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imperialism & war

The Edict of Worms

A view of the Iraq war, written in March 2003 at the inception of the conflict.
As President Bush moves to trample international faith in America as a model for the ideals of peace and self-determination, one can't help but think back to other periods of history when a leader or government corrupted the public's faith in an ideal. In Vietnam the Executive branch abused the people's trust in a benevolent use of military power, while in Watergate the president sullied the public vision of ethical leadership. One could argue that the US still has not recovered from these episodes, as evidenced by widespread voter apathy and general distrust of the national government.

Resonant of the Bush administration's current policies, in the early 1500's the papacy pursued a similarly reckless governance marked by warfare, greed, and abuse of the public's trust in a venerated institution. By selling indulgences to Catholics eager to be released from their sins, the Church commodified faith and tarnished its constituents' ideals. The greed and corruption evidenced by Pope Leo progressed to the point where even future sins were being expiated by the passage of coin from one hand to another. One observer remarked "reverence for the papacy has been utterly lost in the hearts of men." The result was Luther's famous revolt at Wittenberg in 1521, his subsequent banishment from the empire by the Edict of Worms, and a Protestant movement of increasing strength taking hold throughout Europe. The papacy's corruption, abuse of public trust, and inclination to warfare led finally to the sacking of Rome in 1527.

President Bush's move into Iraq, reflective of his contempt for our allies, their overwhelmingly anti-war populations, and the US public itself, is similar in vein to the Vatican's disastrous moves in the 1500's. Rather than selling indulgences to his subjects, Bush is demanding indulgences for US sins, indulgences for which he is willing to pay a price. Bush operates on the notion that those countries which demonstrate recalcitrance in the face of American power should be bought off with financial incentives, or threatened and bullied into proclaiming their faith in a benevolent US democracy which in actuality no longer exists, a democracy which, in moving to use war as a pre-emptive weapon, currently espouses neither liberty nor self-determination. Attempts at coercion and bribery are made towards UN Security Council members such as Chile, Mexico, and Pakistan whose populations oppose war with Iraq and increasingly resent US bullying of their democratically elected governments. An outright bribe of $16 billion is offered to Turkey for use of its military bases despite that fact that over 90% of the Turkish subjects oppose any involvement in the Iraq war. In the face of the largest coordinated world protests in history, Bush professes to be unconcerned, stating that in effect he is not constrained by public opinion. His apparent contempt for those voices speaking out of harmony with his own reflects a tendency to autocracy which undermines the very principles which he professes to be fighting for.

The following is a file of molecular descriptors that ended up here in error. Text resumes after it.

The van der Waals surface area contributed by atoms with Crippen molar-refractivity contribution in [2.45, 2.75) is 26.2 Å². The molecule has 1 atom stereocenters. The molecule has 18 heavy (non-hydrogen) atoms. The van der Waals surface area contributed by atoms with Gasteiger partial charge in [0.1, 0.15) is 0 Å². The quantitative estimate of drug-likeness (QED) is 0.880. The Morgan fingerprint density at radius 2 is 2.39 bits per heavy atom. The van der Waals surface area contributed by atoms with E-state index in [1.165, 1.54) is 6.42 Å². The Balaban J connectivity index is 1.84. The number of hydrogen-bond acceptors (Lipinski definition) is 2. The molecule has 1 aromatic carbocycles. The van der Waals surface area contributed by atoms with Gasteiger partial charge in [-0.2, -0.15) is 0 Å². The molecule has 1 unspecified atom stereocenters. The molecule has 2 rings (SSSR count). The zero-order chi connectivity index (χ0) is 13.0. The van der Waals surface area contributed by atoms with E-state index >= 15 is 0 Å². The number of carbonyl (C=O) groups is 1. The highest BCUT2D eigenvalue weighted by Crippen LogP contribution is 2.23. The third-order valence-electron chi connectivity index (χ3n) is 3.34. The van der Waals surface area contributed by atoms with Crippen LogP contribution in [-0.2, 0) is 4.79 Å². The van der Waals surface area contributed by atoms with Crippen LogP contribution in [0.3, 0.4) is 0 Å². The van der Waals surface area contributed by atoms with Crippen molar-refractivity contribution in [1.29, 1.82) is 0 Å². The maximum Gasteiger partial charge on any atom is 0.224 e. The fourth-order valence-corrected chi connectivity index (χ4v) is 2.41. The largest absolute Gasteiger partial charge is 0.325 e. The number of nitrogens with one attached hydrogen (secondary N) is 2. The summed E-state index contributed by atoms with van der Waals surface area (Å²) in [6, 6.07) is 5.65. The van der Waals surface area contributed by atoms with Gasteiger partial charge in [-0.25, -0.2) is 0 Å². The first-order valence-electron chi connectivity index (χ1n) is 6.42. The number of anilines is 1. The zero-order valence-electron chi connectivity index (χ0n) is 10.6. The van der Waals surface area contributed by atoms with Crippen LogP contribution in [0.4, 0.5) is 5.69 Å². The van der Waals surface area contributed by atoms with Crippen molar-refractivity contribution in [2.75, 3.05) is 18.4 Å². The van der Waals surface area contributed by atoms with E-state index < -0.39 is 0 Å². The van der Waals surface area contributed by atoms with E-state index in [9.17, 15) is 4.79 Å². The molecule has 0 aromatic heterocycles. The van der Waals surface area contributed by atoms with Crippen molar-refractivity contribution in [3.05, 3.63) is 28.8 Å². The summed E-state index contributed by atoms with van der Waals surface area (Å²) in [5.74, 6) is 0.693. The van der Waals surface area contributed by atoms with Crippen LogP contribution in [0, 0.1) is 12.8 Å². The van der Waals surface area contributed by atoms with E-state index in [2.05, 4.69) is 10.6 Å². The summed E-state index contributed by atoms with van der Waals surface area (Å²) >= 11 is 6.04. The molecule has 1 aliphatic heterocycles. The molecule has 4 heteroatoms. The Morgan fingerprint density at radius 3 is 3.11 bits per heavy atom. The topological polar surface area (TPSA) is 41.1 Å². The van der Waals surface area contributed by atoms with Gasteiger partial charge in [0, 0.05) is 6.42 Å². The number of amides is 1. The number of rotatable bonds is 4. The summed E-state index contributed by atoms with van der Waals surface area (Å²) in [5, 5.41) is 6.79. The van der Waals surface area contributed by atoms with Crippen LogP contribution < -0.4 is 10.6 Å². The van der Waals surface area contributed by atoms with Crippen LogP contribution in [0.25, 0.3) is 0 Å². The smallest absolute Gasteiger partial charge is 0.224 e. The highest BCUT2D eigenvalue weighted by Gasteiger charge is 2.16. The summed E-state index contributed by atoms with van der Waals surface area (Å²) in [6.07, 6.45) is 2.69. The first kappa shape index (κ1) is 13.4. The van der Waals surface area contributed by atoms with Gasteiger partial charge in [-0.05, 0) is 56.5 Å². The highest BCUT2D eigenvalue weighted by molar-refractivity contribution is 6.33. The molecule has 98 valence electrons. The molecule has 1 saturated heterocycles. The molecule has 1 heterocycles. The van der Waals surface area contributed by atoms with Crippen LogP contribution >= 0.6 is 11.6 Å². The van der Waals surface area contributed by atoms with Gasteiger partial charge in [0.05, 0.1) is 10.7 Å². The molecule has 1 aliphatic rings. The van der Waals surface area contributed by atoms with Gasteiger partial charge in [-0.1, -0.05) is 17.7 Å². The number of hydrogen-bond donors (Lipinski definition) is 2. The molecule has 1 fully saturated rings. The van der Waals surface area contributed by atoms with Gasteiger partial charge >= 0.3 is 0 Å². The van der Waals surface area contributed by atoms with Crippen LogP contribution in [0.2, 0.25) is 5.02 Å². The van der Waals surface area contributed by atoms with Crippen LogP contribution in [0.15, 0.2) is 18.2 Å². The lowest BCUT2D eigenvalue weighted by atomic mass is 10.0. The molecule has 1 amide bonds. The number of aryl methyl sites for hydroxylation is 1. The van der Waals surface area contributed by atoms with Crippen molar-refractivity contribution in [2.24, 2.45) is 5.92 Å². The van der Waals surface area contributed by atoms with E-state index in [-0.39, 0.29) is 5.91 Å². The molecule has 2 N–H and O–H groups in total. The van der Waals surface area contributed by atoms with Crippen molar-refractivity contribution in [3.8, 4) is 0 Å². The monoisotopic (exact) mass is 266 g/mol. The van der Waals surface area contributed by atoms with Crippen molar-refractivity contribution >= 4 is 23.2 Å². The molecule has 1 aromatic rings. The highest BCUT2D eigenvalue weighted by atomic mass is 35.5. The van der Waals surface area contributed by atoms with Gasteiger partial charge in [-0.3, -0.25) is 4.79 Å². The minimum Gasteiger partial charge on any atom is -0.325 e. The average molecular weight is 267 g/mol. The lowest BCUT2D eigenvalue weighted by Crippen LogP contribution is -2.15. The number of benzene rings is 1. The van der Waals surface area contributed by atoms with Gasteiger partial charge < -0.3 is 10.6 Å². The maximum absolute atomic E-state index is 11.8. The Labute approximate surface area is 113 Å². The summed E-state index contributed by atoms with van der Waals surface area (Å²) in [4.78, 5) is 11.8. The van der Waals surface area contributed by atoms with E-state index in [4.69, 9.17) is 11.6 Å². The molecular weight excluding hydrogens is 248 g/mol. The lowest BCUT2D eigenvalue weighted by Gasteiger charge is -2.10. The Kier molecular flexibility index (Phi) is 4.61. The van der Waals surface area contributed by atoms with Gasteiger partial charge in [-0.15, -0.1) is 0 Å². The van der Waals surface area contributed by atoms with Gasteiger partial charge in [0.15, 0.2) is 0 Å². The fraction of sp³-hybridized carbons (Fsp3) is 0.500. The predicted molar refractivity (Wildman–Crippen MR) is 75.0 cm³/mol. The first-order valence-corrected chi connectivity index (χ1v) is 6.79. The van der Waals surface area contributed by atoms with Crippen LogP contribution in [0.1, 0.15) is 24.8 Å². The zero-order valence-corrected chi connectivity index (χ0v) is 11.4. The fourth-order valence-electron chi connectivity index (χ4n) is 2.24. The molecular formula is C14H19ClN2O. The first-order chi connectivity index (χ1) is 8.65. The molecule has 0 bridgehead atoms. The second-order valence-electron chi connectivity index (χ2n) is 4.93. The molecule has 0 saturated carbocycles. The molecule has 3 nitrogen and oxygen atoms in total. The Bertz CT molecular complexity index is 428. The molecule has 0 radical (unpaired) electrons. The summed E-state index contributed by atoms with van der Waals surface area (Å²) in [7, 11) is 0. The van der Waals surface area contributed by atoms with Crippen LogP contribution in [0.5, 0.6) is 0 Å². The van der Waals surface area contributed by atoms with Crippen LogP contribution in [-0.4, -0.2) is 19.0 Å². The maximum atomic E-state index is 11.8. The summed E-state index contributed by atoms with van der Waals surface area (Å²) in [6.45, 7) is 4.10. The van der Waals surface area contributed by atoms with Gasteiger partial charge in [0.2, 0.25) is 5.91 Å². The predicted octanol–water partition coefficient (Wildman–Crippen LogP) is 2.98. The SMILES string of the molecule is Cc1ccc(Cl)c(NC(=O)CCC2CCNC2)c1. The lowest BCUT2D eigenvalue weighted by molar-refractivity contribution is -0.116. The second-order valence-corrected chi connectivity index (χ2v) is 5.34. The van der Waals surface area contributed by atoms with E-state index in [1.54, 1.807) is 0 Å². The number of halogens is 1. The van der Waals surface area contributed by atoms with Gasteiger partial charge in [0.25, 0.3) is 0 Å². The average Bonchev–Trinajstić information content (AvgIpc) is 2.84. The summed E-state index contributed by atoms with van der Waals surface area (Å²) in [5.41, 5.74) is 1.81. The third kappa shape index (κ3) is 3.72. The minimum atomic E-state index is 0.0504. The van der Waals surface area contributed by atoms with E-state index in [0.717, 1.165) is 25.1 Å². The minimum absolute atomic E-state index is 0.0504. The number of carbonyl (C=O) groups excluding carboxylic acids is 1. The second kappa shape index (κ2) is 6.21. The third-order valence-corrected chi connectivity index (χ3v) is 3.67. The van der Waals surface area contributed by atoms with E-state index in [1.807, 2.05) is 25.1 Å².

By stepping outside the UN's international system, by invading a country which has not attacked us, and by attempting to force nations to supply UN votes and military cooperation against the wishes of their populations, Bush has corrupted the American ideal and sown the seeds for the dissolution of American power. The Bush Administration's own Edict of Worms has been pronounced against countries such as Germany and France which have expressed dissent, with their banishment from Empire on the horizon. Perhaps the coming cycle of warfare and governmental profligacy will not lead to an event as dramatic as the physical sacking of Washington, but the forces set in motion by Bush's war in Iraq will be just as devastating to the American republic.